I am working with my team on a new project; we still are in the Inception phase, so even if our ideas are quite clear there are also many foggy aspects. Anyway, we've identified almost all the stories we shall need (the domain is well known) and we are estimating them with story points.

This project will be quite different from all the others we've worked on for many different reasons, so there will be a lot of uncertainity; I then reported to the management that our first estimate will actually be a guesstimate, thus possibly ranging from 60% to 160%. The Project Management Institute (PMI) has an equally broad, but more pessimistic, range for this stage of the project (75% to 175%).

As expected, the management reaction was less than cold, and I was told we had to narrow the gap between the worst and best estimates - a perfectly legitimate request. The problem is that we do not have enough informations at the moment, and only when we'll have an approved product definition we will be able to get to an 80% to 125% range (close enough to the PMI budgetary estimate), but luckily that should happen in a few days.

I'm afraid that will not be enough, because the second question after "how big will it be?" is always "how much will it take?", which obviously leads to "how much will it cost?". Estimates in story points are only a pure measure value, and a duration must still be derived. We cannot use our historical velocity values because, as said, this project is very different from the ones which generated them, so we'll have to run at least a couple of small iterations, observe the values and make a more or less reliable forecast.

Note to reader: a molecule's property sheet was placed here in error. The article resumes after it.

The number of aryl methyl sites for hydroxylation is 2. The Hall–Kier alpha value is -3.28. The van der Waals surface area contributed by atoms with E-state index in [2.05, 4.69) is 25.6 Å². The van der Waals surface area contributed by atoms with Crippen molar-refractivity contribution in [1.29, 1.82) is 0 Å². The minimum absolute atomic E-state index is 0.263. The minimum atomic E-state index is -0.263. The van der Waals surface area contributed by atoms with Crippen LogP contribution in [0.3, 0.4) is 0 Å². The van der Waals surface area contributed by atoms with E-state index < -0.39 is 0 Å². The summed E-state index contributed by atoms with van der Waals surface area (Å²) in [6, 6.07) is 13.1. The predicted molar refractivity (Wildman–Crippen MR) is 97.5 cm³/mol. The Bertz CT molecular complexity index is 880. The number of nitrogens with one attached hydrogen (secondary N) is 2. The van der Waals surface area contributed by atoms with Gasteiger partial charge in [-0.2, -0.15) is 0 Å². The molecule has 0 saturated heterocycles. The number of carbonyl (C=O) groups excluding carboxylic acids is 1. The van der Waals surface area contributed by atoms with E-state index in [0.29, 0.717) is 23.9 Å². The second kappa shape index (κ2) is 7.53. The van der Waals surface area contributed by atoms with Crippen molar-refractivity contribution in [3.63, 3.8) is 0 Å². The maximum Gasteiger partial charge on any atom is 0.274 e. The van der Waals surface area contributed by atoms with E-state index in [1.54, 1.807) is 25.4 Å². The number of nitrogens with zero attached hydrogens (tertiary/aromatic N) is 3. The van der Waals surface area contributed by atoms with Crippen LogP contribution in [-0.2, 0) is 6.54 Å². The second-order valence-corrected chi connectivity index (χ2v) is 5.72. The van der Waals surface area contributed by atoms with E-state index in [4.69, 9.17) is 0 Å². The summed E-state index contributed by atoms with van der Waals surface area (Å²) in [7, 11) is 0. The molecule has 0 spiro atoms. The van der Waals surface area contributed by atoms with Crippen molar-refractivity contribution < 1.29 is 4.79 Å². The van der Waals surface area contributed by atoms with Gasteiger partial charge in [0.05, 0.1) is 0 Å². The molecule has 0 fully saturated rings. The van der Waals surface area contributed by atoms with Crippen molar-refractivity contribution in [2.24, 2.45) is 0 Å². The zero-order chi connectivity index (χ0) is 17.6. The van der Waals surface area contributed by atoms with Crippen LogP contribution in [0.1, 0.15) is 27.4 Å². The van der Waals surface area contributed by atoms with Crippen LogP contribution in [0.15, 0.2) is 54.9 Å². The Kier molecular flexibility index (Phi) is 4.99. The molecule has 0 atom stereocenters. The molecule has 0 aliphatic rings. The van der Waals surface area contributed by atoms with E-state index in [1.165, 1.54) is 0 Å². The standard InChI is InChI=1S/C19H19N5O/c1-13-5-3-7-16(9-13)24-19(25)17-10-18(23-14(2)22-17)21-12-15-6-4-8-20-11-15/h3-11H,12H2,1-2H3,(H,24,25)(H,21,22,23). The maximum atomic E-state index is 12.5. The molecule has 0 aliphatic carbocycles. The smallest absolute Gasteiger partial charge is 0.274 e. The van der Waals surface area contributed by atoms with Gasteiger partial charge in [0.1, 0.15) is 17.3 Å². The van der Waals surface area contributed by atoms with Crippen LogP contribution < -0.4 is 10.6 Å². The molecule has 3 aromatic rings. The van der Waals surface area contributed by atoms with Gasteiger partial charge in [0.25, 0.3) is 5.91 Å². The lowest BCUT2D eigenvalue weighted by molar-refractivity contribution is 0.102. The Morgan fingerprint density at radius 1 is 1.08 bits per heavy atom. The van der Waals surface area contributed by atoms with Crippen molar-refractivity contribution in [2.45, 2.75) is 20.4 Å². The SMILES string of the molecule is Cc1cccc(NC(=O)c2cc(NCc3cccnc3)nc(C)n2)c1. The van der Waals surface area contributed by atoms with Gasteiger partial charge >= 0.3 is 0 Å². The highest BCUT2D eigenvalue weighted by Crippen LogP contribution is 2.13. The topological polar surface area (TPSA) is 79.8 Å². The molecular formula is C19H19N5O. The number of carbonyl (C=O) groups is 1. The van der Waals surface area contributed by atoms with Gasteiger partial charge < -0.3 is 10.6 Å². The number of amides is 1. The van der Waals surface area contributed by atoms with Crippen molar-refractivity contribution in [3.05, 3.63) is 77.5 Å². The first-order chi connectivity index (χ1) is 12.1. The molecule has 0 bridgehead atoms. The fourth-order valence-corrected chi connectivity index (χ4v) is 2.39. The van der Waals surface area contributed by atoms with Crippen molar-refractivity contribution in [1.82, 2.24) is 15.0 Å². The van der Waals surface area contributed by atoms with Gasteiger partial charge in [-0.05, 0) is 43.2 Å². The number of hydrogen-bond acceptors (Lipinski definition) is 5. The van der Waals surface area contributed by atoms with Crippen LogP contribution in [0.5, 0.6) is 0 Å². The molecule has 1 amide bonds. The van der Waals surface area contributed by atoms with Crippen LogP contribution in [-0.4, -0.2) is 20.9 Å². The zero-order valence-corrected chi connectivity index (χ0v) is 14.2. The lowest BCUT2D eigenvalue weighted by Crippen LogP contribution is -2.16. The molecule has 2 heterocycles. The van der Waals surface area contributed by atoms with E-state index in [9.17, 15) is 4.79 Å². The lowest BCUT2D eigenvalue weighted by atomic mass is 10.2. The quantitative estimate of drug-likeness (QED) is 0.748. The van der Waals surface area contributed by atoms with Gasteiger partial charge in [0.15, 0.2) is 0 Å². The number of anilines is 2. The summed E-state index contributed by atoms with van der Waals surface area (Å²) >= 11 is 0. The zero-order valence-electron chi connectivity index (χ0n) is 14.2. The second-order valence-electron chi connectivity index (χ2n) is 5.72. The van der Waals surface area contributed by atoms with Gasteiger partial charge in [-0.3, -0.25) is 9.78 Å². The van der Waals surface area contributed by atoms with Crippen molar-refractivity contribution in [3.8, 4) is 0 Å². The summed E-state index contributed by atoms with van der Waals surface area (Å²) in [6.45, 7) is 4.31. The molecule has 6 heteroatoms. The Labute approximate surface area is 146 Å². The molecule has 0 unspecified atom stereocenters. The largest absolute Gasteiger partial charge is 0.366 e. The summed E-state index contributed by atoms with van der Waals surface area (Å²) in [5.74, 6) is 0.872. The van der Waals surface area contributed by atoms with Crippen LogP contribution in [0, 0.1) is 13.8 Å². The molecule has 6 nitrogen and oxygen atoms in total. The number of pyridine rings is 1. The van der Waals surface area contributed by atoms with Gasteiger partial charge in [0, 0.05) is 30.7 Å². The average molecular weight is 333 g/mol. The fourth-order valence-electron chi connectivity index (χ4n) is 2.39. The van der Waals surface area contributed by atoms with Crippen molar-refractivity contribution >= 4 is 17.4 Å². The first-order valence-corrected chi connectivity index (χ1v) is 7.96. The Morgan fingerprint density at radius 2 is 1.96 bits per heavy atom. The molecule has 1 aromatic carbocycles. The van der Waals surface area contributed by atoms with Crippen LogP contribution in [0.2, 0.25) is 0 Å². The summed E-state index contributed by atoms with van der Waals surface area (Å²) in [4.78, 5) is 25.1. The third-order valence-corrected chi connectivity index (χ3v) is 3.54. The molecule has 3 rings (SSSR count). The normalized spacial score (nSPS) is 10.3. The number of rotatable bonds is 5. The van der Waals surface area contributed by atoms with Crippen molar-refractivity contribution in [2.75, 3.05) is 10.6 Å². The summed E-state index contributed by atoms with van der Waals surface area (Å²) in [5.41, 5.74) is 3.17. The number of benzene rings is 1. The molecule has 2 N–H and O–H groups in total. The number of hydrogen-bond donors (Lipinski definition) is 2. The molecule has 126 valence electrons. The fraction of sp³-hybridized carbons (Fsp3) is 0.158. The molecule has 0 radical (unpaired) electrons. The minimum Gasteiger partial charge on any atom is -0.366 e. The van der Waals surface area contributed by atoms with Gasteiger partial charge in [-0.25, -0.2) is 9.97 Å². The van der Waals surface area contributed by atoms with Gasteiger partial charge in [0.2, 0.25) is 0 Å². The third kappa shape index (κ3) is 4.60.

Luckily our managers deserve their jobs and they understood our motivations, so I've been able to reach an agreement upon a spike in which we will very lightly touch all the layers of the application and the new technologies we've identified in some previous pilots.

This was another example of how an honest conversation can lead to a win-win situation: the team will not have the pressure of an irrealistic plan and the management will be able to take decisions and actions on the basis of sufficiently reliable informations.

Speech Engagement Schedule

As a follow up to this article, it is confirmed that I'll be leading a seminar on data warehousing for the Università degli Studi di Milano on May 26/27, 2008 (the date is yet to be confirmed, but it is fairly set).

The seminar will be about a real project I led, and it will be conceptually organized in two parts: the first part will deal with the case study in general, while the second one will focus on the integration of different data sources. Depending on the needs of the audience, the seminar will be held in one or two sessions.

Monday, April 14, 2008

Agile Estimating and Planning

Yesterday I finished reading Agile Estimating and Planning by Mike Cohn. I found it quite interesting, even if id didn't add very much to what I had found in other readings; the good thing is that the whole process is explained, delving into different aspects (some of which are too lightly touched, in my opinion).

Azienda Ospedaliera di Melegnano

My family and I would like to thank everyone at the pediatric division of Azienda Ospedaliera di Melegnano, for they not only took care of our baby's health, but also cared about him. You can visit their web site here.